How ultracapacitors work (and why they fall short)

Hang around the energy storage crowd long enough, and you’ll hear chatter about ultracapacitors. Tesla Motors CEO Elon Musk has said he believes capacitors will even “supercede” batteries. What is it that makes ultracapacitors such a promising technology? And where do they fall short?

Tesla CEO: I’d Bet On Capacitors Over Batteries

At the Cleantech Forum in San Francisco on Wednesday, Tesla’s CEO Elon Musk says he bets that it could be capacitors — rather than batteries — that will deliver an important breakthrough for electric transportation, an interesting comment from a CEO whose products are based on lithium-ion batteries

Zenn Ends Vehicle Production, Lays Off Staff in EEStor Bet

Zenn Motor has come to the end of its life as an electric car maker. The Toronto-based company’s announcement late Thursday that it has ceased production of its Zenn LSV model and laid off 15 employees who supported sales, marketing and production of the vehicle, marks the final shift to focus its efforts and financial resources entirely on a bet that ultracapacitor startup EEStor will make good on its ambitious performance claims.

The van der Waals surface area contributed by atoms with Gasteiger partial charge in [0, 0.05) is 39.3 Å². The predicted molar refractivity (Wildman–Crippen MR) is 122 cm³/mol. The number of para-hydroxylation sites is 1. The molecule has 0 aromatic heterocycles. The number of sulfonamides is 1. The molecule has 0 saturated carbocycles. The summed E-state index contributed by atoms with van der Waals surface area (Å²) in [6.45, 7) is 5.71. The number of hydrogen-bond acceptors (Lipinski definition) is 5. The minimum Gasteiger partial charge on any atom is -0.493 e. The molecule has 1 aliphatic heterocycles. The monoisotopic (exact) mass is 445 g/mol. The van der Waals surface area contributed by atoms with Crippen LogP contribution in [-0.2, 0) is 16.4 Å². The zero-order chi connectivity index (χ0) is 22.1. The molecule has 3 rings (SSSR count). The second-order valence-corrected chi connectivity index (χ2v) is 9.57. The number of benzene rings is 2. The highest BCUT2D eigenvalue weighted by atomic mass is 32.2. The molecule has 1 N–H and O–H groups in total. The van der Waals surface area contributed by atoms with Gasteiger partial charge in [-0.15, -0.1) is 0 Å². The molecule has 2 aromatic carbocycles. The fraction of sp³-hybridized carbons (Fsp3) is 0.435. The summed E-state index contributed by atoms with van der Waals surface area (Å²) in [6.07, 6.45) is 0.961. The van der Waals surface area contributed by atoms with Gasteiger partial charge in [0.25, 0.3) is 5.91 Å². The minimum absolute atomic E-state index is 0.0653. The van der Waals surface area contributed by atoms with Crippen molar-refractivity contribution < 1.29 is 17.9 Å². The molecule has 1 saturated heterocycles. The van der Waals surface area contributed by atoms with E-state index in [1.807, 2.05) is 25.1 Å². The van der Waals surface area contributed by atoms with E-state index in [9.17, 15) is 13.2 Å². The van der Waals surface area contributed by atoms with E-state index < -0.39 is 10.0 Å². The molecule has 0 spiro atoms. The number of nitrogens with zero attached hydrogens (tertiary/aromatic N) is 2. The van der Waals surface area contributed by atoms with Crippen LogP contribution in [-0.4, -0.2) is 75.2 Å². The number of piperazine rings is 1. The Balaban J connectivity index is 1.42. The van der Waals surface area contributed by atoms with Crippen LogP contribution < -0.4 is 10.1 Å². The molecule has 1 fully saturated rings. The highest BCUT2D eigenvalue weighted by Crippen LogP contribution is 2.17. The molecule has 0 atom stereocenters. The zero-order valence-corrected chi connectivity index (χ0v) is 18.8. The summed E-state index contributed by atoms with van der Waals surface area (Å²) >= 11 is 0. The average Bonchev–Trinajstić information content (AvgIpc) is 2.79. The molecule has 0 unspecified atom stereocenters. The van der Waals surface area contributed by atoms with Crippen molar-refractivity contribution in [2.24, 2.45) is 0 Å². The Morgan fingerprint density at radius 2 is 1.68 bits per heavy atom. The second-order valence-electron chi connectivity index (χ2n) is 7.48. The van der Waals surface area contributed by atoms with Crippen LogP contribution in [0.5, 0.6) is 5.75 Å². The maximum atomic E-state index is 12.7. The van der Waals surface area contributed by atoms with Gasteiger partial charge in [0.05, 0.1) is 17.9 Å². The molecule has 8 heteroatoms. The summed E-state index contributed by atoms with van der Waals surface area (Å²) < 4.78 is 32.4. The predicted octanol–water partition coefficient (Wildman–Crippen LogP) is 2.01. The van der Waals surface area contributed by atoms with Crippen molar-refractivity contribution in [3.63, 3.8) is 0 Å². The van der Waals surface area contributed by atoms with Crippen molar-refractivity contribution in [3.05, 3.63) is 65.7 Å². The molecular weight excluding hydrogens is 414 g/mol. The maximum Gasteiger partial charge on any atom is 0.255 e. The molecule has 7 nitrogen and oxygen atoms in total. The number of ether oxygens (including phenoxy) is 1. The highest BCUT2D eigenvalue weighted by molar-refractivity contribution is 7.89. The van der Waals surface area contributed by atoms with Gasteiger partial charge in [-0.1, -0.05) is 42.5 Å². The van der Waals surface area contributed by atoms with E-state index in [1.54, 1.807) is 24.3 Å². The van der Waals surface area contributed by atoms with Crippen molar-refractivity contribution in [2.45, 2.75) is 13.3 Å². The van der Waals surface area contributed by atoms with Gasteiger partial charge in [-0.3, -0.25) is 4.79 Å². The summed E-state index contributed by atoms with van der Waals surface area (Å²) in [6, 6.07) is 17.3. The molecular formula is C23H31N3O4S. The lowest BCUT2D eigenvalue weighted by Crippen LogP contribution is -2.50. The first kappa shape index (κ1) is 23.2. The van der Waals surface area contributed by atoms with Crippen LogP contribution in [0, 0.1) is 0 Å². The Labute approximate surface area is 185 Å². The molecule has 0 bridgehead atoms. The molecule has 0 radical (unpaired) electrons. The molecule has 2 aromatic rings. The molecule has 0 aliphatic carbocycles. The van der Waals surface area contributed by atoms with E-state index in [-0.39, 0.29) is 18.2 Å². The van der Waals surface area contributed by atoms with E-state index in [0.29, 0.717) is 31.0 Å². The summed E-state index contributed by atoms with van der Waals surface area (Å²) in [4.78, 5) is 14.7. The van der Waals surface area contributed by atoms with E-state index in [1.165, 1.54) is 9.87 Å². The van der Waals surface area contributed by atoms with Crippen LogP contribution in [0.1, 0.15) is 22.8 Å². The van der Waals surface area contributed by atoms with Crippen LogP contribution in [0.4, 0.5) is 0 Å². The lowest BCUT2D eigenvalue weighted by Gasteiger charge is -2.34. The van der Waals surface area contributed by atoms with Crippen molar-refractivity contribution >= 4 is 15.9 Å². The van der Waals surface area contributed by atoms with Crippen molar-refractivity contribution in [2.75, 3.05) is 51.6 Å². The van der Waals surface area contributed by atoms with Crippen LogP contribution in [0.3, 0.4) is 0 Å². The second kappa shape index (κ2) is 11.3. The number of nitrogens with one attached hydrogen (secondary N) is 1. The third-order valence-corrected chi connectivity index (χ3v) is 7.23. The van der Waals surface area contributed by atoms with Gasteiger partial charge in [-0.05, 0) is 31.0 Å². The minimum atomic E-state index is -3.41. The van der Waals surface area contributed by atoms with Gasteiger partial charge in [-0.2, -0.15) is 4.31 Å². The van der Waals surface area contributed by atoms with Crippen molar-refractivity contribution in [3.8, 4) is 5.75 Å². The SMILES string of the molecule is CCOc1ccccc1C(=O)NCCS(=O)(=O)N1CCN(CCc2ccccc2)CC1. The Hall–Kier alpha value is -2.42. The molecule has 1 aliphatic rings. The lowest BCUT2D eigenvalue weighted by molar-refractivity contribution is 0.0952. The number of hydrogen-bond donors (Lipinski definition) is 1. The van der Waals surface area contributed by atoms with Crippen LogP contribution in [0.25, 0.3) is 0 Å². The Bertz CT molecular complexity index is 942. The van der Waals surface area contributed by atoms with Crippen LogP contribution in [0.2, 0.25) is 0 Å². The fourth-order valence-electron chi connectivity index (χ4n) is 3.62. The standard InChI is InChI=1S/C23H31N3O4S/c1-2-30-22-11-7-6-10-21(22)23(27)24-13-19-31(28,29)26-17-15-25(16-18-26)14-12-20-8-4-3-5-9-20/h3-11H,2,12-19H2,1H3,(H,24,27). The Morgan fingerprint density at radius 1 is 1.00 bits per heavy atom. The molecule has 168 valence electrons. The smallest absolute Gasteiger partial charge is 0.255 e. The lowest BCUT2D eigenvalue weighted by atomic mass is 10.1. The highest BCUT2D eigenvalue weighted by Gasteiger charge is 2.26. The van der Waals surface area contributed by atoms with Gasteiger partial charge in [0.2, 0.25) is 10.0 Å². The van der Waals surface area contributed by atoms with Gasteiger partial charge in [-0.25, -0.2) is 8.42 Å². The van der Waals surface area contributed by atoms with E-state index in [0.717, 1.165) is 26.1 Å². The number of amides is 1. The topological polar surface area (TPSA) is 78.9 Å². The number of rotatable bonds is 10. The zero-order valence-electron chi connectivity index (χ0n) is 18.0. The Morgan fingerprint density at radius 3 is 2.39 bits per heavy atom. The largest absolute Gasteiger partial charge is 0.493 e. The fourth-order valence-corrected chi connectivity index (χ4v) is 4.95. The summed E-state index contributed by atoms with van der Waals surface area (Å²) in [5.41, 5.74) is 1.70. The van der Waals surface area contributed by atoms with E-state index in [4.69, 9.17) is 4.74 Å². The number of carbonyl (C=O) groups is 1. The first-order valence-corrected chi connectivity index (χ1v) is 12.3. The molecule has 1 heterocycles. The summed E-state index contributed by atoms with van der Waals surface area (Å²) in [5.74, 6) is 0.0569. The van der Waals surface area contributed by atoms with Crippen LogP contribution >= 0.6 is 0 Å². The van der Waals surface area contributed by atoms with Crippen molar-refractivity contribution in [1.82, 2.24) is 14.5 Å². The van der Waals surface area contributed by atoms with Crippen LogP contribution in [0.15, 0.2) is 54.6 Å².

The transition for Zenn from manufacturer to a would-be supplier for automakers and specialty vehicle companies has been months in the making. Last fall, CEO Ian Clifford told reporters the company no longer planned to sell its first highway-speed electric car, the cityZenn, and that it would “shift focus away” from its existing product, the Zenn LSV low-speed electric model. Read More about Zenn Ends Vehicle Production, Lays Off Staff in EEStor Bet

Fox vs. Time Warner: What to Do When Your Screen Turns Black